I'm going to continue to grow my eBook collection and eventually stop buying printed books. Though for tech books, I might use my tablet more for reading instead of the Nook itself. Unfortunately, I won't be able to show off my growing book collection, but my officemate has died or moved away (spiders hate cold weather?) and wouldn't appreciate what he was seeing anyway.

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Review - Barnes & Noble Nook Firmware v1.5

by Aaron 18. December 2010 00:20

My conclusion on the recent (November 2010) Nook update: kick-ass!

I was pretty excited when I got the email saying that the update was available.  I didn't know what to expect.  Faster page turns.  How much faster?  Other stuff.  What other stuff?

The Good

There are several features that I think are great in this most recent update.  The first is faster page turns.  I decided to do a little timing to do a comparison.  The old firmware for Nook had page turns at 2 Mississippis.  It was consistently 2 Mississippis.  I updated the Nook.  After it booted up, I opened the book I was reading.  I turned the page...2 Mississippis.  I was pissed, but of course, you have to try things multiple times to get a real sampling.

The second page turn wasn't lightning fast, but it was fast.  It took half the time to change pages.  That's right, it was a single Mississippi.  Reading a book became a little difficult for a couple of nights because my habit was to press the button to change pages before I got to the end of the last sentence.  The page would change as I was finishing the sentence and I could shift my consuming gaze to the top of the page and continue on with little interruption.  Now though...I had to go BACK multiple times because I missed the last few words of the page.  Of course I've adjusted, and I love it.  Quick response.  Well done Barnes & Noble.

Also in the update, you can now organize your books with a virtual bookshelf.  I like this because now I can organize things in such a way that keep my professional books separated from my murder mystery novels which are also separated from my fantasy fiction novels.  I see that look on your face.  Don't judge me.

Finally, of the features that I've noticed and care about, there's an online sync for your books.  The one thing that I know about is syncing the page that you're on so when you go to another device, you can pick up where you left off.  I believe this is a feature that the Kindle has had for a while.  I don't know, but I hope that it syncs bookmarks and notes as well.  I'll look into whether or not those features sync if I ever use them.

To use the syncing capability, you have to have a network connection.  That means that if you typically use your Nook in airplane mode to conserve battery (like I do), then you have to enable wi-fi.  That leads me to the first thing I don't like.

The Bad

One of my gripes was that it's not easy to enable wi-fi.  I would like to do it from anywhere so that now I can sync my page number.  I don't want to go to the home screen, w-fi, then enable wi-fi.  I want to get to that wi-fi menu from anywhere.  I still can't, and it bugs the crap out of me.  Fortunately, one of the issues I always had is that it wouldn't enable wi-fi easily when going to the store.  It seems to connect to wi-fi more readily now.  But I still have to go through all the steps of putting it in airplane mode.  Not a fan of the number of steps here.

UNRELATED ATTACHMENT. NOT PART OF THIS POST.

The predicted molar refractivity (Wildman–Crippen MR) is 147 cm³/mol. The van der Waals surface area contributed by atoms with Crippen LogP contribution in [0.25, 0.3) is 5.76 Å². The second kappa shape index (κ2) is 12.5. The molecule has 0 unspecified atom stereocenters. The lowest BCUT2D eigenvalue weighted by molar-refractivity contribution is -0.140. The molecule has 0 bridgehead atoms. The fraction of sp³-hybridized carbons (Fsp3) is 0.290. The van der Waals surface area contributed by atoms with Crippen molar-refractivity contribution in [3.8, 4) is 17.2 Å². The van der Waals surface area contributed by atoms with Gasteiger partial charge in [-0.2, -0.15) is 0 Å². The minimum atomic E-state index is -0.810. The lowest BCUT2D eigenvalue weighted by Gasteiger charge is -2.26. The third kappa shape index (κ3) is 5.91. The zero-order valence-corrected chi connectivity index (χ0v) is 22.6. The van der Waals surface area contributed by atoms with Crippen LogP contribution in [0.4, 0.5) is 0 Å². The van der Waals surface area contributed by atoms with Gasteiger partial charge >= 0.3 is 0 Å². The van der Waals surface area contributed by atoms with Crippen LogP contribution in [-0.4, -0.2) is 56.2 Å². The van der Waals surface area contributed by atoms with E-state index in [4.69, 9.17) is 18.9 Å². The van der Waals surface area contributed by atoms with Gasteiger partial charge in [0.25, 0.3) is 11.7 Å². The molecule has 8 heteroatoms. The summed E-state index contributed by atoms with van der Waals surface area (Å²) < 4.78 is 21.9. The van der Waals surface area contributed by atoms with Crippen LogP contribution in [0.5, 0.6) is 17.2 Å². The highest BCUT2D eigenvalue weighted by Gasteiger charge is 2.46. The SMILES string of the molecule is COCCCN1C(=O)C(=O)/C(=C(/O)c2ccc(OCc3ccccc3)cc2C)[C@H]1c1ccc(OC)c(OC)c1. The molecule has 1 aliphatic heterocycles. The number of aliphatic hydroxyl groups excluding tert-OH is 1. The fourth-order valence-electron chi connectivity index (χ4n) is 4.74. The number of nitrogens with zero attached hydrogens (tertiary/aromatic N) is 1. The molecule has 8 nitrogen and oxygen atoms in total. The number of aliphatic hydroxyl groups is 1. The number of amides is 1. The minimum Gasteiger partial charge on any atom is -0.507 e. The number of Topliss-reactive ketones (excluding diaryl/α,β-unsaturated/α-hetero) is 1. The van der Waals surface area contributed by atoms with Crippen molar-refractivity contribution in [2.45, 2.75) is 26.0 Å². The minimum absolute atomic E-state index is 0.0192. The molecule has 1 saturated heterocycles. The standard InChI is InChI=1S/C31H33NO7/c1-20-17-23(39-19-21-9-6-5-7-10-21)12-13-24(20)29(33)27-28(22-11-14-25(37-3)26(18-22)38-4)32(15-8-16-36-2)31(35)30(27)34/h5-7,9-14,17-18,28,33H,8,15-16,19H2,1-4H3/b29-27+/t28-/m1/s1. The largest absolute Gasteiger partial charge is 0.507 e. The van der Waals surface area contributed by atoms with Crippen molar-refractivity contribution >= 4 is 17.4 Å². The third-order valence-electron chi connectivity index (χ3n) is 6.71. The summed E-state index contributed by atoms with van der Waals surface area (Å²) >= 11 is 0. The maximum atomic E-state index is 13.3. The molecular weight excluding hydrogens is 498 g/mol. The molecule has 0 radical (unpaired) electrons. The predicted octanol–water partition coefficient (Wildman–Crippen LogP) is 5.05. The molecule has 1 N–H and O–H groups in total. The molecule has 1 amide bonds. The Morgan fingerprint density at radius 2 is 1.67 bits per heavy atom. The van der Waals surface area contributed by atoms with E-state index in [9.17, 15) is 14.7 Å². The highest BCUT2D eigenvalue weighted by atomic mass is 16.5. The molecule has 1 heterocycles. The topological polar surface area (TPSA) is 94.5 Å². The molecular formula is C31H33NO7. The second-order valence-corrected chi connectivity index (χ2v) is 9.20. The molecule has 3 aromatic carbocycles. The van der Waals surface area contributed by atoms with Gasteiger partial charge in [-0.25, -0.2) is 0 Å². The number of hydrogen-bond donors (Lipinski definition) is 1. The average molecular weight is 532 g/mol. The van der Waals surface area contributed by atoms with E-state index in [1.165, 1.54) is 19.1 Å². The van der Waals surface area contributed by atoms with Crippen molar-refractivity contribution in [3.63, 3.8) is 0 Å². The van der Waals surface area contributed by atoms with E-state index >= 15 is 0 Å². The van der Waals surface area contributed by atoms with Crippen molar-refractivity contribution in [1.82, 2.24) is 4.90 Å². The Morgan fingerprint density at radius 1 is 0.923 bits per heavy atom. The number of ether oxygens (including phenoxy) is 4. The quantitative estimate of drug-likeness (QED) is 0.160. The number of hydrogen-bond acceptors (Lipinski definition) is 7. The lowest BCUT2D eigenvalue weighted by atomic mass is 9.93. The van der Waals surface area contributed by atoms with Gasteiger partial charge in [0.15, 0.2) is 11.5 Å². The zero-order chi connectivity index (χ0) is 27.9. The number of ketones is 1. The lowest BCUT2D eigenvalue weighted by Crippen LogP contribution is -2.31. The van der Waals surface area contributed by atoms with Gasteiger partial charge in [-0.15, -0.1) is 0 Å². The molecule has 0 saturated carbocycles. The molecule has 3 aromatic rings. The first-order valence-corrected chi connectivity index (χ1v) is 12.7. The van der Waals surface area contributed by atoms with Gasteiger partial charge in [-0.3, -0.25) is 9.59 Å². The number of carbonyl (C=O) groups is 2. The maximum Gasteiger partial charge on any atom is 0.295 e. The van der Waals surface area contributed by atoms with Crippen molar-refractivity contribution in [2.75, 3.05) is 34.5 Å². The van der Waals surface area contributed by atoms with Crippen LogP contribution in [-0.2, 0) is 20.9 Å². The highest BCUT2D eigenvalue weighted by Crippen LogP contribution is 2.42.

My second gripe is the on-screen keyboard.  It's still slow.  A handful of keys into typing, I see the letters start popping up, and I have to wait to make sure I didn't fat finger anything.

My third gripe is the web browser.  It's no longer beta (hurray?), but I still find it rather pointless.  Again, it chews through battery life, it's still black and white, and it's still slow.  I would be just as happy if it didn't exist on my Nook.

Conclusion

I already said it: kick-ass!  The Nook was already a worthy competitor to the Kindle.  Now with the most recent firmware update, it's a more worthy competitor.

It's not perfect, nor will it ever be.  I'm one of those people that nothing is ever perfect.  I'm not perfect either, so don't think I'm elevating myself to a higher plane of existence here.  Back to my point though, it's good enough.  Good enough for who?  Or is it "good enough for whom?"  Me.  And probably you.  And probably most people that are interested in an ebook reader.

So, if you're still wondering if you should get a Nook, go to Barnes & Noble, play with the Nook, listen to the sales pitch, and decide for yourself.

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Review - Barnes and Noble Nook

by Aaron 24. October 2010 07:46

This year for Sarah's 3rd 29th birthday (yes, I said that correctly), I bought her a Nook.  I got her the 3G version instead of just the wi-fi version.  While I have a rooted Android phone that I can use for a mi-fi, she doesn't and wouldn't know how to.  I wanted her to be able to connect and get a book wherever she was regardless of wi-fi.  Several weeks later I bought myself the wi-fi version.